We could mix “Methods” and “Versions” if we at later time need to be able to extend some of the interfaces. We need to honor the contract we have made for the interfaces. We must not make breaking changes to the interfaces, but we sure can extend them without any problems.
By attaching the JSON Interface Codeunit to the post I hope that you will use this pattern in your solutions. Use the Code freely. It is supplies as-is and without any responsibility, obligations or requirements.
When the Business Central environment is built use the “Advania: Build C/AL Symbol References for AL” to enable the Side-by-Side development for this environment. This function will reconfigure the service and execute the Generate Symbol References command for the environment. From here on everything you change in C/AL on this environment will update the AL Symbol References.
So let’s try this out.
I converted my C/AL project to AL project with the steps described in my previous post. Then selected to open Visual Studio Code in AL folder.
In my new Visual Studio Code window I selected to build an environment – the Docker Container.
When AdvaniaGIT builds a container it will install the AL Extension for Visual Studio Code from that Container. We need to read the output of the environment build. In this example I am asked to restart Visual Studio Code before reinstalling AL Language. Note that if you are not asked to restart Visual Studio Code you don’t need to do that.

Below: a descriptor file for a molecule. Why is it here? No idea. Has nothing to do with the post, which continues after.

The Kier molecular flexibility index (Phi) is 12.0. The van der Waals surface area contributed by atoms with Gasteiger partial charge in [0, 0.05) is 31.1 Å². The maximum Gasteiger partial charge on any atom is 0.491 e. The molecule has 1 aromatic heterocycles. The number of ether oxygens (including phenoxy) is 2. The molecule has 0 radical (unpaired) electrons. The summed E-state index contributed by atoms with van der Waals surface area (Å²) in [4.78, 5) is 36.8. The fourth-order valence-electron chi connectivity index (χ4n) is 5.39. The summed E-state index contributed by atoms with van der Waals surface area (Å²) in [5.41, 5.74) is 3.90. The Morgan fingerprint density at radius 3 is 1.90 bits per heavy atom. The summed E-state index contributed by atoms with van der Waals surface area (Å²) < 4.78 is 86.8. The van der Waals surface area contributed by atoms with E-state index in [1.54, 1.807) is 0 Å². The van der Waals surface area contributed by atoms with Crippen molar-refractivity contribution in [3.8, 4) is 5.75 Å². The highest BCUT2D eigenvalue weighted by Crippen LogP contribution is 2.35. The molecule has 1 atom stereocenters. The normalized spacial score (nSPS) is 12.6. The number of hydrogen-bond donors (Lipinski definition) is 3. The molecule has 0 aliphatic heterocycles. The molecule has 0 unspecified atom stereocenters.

After restart I can see that the AL Language extension for Visual Studio Code is missing.
To fix this I execute the “Advania: Build NAV Environment” command again. This time, since the Container is already running only the NAV license and the AL Extension will be updated.
Restart Visual Studio Code again and we are ready to go.
If we build new environment for our AL project we must update the environment settings in .vscode\launch.json. This we can do with a built in AdvaniaGIT command.
We can verify the environment by executing “Advania: Check NAV Environment”. Everything should be up and running at this time.
Since we will be using Side-by-Side development for C/AL and AL in this environment we need to enable that by executing “Advania: Build C/AL Symbol References for AL”.
This will take a few minutes to execute.
Don’t worry about the warning. AdvaniaGIT takes care of restarting the service. Let’s download AL Symbols and see what happens.
We can see that AL now recognizes the standard symbols but my custom one; “IS Soap Proxy Client Mgt.” is not recognized. I will tell you more about this Codeunit in my next blog post.
I start FinSql to import the Codeunit “IS Soap Proxy Client Mgt.”
Import the FOB file
Close FinSql and execute the “AL: Download Symbols” again. We can now see that AL recognizes my C/AL Codeunit.
Now the upcoming release of Microsoft Dynamics 365 Business Central I need to supply more languages. What does a man do when he does not speak the language?
I gave a shout out yesterday on Twitter asking for help with translation. Tobias Fenster reminded me that we have a service to help us with that. I had already tried to work with this service and now it was time to test the service on my G/L Source Names extension.